4 Cheap Stocks to Buy Now
Stocks and bonds have rallied sharply since March 9, helping to reassure investors that the U.S. -- and indeed, the world -- isn't on the verge of a depression. But the economy still faces a long, hard slog as businesses, governments and individuals struggle to pay down debt.
What to do? Fortunately, some sectors and many individual stocks should be able to produce decent returns even if the broad market treads water for a long time to come. And many of these companies are so solid and their stocks are priced so cheaply that they carry surprisingly little risk should the market head south again. Investors would do well to buy these companies-or good funds that specialize in them.
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Bruce Berkowitz, manager of Fairholme fund (symbol FAIRX), has found a passel of these stocks in two sectors. "A poor economy will have little impact on health care and defense," Berkowitz says. Yet the sectors are priced as if they were on their deathbeds, he adds.
True, investors are concerned about the effects of health-care reform. But the impact on health-care companies depends on precisely what Congress passes -- assuming it enacts anything at all. Plus, you can argue that health-care share prices already assume that some reform measures will pass.
As for defense, yes, the Obama administration is trying to save money by scaling back some weapons projects, most notably the F-22 fighter jet. "But given the state of the world, it's hard to see how we're going to spend much less on the military," Berkowitz says.
What's more, only a small number of military contractors have the heft to produce the ships, aircraft and other major systems the Department of Defense needs. The government has little choice other than to keep these companies purring on all cylinders.
Exhibit A of underpriced health-care stocks is Pfizer (PFE). The stock closed July 13 at $14.76, close to a 12-year low. It trades at eight times estimated 2009 earnings of $1.96 per share and sports a 4.% yield.
Problems? Of course. Patents will expire soon for Lipitor and other big drugs, and Pfizer scientists haven't come up with any promising replacements in recent years.
But, Berkowitz says, Pfizer has evolved into the biggest merchant banker of the drug industry, acquiring and partnering with small companies that need its clout to help develop and market their drugs. He also believes cost-cutting will help Pfizer's bottom line, particularly after its merger with Wyeth closes. Berkowitz has so much confidence in the company that he's put 15% of Fairholme's assets in it.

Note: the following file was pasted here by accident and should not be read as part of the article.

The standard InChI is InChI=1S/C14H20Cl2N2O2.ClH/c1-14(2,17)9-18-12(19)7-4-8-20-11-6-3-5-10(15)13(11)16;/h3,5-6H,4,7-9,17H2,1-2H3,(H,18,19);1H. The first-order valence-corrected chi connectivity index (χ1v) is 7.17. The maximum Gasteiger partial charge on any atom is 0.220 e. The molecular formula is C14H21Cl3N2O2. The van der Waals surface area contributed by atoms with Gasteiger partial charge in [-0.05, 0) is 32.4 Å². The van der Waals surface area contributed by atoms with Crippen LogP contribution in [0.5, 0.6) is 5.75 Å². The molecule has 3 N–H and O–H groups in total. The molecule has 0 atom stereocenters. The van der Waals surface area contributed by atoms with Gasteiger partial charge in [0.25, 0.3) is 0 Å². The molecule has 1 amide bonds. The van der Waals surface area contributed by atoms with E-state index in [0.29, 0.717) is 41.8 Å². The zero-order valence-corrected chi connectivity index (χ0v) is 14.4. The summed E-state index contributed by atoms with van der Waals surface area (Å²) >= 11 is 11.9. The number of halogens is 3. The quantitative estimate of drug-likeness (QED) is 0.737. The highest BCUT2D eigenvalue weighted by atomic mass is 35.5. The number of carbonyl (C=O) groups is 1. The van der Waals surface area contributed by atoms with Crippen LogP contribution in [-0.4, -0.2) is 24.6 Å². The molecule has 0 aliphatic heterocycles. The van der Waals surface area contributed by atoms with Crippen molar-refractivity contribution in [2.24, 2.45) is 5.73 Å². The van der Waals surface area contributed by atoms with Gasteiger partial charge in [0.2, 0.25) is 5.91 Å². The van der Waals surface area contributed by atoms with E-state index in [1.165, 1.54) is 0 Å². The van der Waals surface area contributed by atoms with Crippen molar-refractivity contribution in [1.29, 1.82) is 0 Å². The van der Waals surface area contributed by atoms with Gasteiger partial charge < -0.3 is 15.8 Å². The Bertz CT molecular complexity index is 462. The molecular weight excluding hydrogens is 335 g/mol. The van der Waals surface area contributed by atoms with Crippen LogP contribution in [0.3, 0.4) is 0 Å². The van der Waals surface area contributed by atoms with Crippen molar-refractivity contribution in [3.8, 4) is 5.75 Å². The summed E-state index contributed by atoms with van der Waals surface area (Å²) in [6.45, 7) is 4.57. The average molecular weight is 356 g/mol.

There's nothing wrong with health-insurance companies, either. WellPoint (WLP) insures 35 million people, more than any other company, and owns the Blue Cross or Blue Shield brand names or both in 14 states. At $49.78, it sells for nine times estimated '09 earnings.
Among defense stocks, Northrop Grumman (NOC) is a Berkowitz favorite. Like many other companies, it lost money over the past 12 months, but, on average, the analysts who track the company expect it to earn $4.97 per share this year. The stock, at $44.26, trades at nine times that estimate and yields 3.9%. Northrop is involved in information technology, aerospace and ship construction.
General Dynamics (GD) is another underappreciated military contractor. Trading at nine times earnings with the shares at $52.29, it builds ships, armored vehicles and information-technology systems. It owns three of the six yards that make Navy ships.
For my money, I'd buy Fairholme fund, a member of the Kiplinger 25, rather than piggyback on Berkowitz's stock picks. Berkowitz is a savvy investor. Since he launched Fairholme nine and a half years ago, the fund has returned an annualized 11%-compared with a 3% annualized loss for Standard & Poor's 500-stock index. Fairholme lands in the top 1% of all domestic stock funds.
Fairholme has beaten the S&P every year since 2003. The fund tumbled 30% last year, but that was seven percentage points less than the index's loss. Year-to-date through July 10, the fund gained 10% -- 11 percentage points more than the S&P 500.
One key to Berkowitz's success, I think, is his practice of contracting for experts who help him understand sectors and companies. He's currently getting advice from former congressional aides who've been involved in previous health-care-reform efforts, as well as retired generals who were involved in defense procurement. In addition, Berkowitz has three full-time analysts.
Fairholme is not a typical mutual fund. Berkowitz usually keeps a big portion of assets in cash to cushion market declines and to deploy in case opportunities arise. He currently has a 13% cash stake. He also has 8% of the fund's assets in a few high-yielding bonds.
None of this amounts to a market call. "I've never been good at predicting markets," he says. "Every time I've gone that way, it's ended up badly."
Instead, he makes his money by picking a few beaten-down sectors that he thinks will revive and plunking a chunk of his money into the best stocks he can find in those sectors.
He needs only a few good stocks. Putting 15% of his fund's assets in a stock, as he has done with Pfizer, isn't new for Berkowitz. He also has several 4% positions. He rarely owns more than 20 to 25 stocks.
Yet Berkowitz doesn't see himself as a high-risk manager. Instead, he tries to buy good companies at very low prices. "So much of your safety is in the price you pay for a security," he says.
Steven T. Goldberg (bio) is an investment adviser and freelance writer.